For those of us who are not “winter people,” late November through late March (or mid-April) in Ohio can be a bit rough. Slick roads, shoveling driveways, scraping car windows and trying to stay warm can be frequent headaches. Across my career as a mental health professional, I’ve worked in several states. In California, no one I knew seemed to worry too much about the “winter blues.” But in Pennsylvania and Ohio, where I’ve spent most of my working years, it is an annual challenge for many. What follows are a few ideas that may help us all make the journey into spring a little more positive, and may even find ourselves enjoying the season after all.
Connect with the season
Several of the world’s major faith groups celebrate significant events/periods in their history during this season. For me personally, as much as I hate winter for its possible stress of driving in the snow/ice, I love — absolutely love — the period of Advent through the Octave of Christmas. The music, colors, symbolism, ceremonial rites and tender yet powerful reminders of ultimate realities shine the dull off the mundane and revive meaning in every area of my life.
Even for those who may not feel comfortable entering a church, synagogue or mosque to join in a particular faith tradition’s celebrations, many cultures have imbued the winter months with meaning. And, as the incredible Austrian psychiatrist, Victor Frankl, himself a survivor of Nazi concentration camps, once wrote, “The least of things with a meaning is worth more in life than the greatest of things without it” (Modern Man in Search of a Soul, 1933).
Take care of yourself and others
Another way to reduce the negative impact of winter stresses is to be deliberate about doing something, even daily, to take care of yourself and others. Simple tasks like exercising, eating well and trying a new recipe, or just calling a friend can break the monotony. Bake an extra batch of cookies and walking it over to your neighbor or invite an elderly neighbor over for a card game or movie. Host a play group of kids to play in your yard or give them (safe and fun) indoor games and have one of their parents over to help supervise (watching a child enjoy the winter weather can be infectious…but in a good way).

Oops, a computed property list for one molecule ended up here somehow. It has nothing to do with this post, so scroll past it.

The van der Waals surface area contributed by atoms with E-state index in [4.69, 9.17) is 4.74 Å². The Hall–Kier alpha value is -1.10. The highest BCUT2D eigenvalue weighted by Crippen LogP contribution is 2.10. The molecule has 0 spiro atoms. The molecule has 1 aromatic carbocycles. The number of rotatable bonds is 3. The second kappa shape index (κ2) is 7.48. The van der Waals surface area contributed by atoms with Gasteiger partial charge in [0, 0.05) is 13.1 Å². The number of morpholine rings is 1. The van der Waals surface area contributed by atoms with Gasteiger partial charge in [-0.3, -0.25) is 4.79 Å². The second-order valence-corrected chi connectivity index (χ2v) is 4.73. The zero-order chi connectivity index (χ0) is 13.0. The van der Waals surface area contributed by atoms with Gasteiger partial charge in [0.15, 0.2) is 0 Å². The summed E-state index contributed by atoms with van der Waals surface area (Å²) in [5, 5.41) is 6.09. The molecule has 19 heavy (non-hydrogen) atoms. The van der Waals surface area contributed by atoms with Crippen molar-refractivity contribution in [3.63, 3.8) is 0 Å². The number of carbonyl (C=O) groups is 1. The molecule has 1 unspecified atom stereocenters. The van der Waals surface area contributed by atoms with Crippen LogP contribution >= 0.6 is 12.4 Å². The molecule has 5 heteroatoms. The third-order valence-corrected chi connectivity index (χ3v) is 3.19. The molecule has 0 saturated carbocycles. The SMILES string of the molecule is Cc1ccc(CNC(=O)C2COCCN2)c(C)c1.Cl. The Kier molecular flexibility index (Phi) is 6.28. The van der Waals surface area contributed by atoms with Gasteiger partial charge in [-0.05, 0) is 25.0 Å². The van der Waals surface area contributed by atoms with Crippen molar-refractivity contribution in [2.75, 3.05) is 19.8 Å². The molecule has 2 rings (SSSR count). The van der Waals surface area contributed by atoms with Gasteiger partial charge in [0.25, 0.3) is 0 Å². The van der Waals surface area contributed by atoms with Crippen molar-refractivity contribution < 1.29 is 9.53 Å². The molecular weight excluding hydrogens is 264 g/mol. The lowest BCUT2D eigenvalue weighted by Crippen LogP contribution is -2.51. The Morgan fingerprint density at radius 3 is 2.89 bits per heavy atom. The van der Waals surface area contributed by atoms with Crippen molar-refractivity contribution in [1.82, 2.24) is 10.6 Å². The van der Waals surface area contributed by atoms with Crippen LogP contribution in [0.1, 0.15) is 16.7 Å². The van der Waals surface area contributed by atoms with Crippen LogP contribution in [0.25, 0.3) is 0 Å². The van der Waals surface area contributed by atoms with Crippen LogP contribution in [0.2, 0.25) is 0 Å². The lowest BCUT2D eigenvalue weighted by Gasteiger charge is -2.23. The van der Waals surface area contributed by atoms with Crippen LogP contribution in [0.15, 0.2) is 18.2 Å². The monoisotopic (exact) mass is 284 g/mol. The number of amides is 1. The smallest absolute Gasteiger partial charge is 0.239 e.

Of course, some people extend beyond the four walls of their home during these months to serve the community more broadly, such as serving in soup kitchens, helping supply/stock shelters and food pantries, and volunteering with various religious or civic organizations.
Embrace the twin gifts of winter: Solitude and Silence
I admit this one is particularly personal. Sometimes it is refreshing, deepening, to “learn to sit,” whether in prayer, meditation, or simple silence and stillness. Especially during a season that we often overfill with busy-ness, I find it meaningful (and necessary) to invest time into at leastshort periods of solitude and silence several times each week (though I find ‘daily’ is better). Unplug on purpose. Take ten minutes and just watch the snowfall. Pay attention to your breath. Don’t bother visualizing a sunny beach. Visualize instead perfect stillness.
Cultivate a gentle, caring heart. Seek to build your capacity to access/hold stillness on the inside and you may come to see the chaos in the department store (or toy store) checkout line in a whole new way.
Deal with cabin fever
Staying involved can help with “cabin fever.” But if you are snowed in for a couple of days, don’t have easy access to transportation, or really don’t want to go out on snow-covered roads (even to go across town to walk around WalMart), you can still reduce cabin fever by watching TV (avoid the sad, tragic stuff), exercising, calling a friend, revive the lost art of letter writing to connect with or encourage a friend, organize your drawers/cupboards, rearrange furniture, or try that new recipe (or just make one up)! To make any of these even more fun, try them with your kids!
Know when to get extra help
Some of the ideas suggested here might seem contradictory (e.g., take care of others v. embrace the solitude), but they do fit together. Part of the key is balance/moderation in all things, as well as finding your personal preferences.
If, however, you find yourself sliding down a path that is not healthy, if solitude is turning into isolation, if caution in driving is turning into a full-on phobia, if disdain for over-commercialized holidays is turning into unchecked anger, if ‘blues’ are unresponsive to remedy and seem to be turning into depression, it may be wise to get some extra help.
If a family member or close friend expresses concern about how you’re doing, get coffee together to chat and try to see what they are seeing. If you think you might need to talk to someone outside your circle of friends, or if you’re ever having thoughts of deep depression or a thought/desire to harm yourself, contact a local counseling hotline or emergency room right away.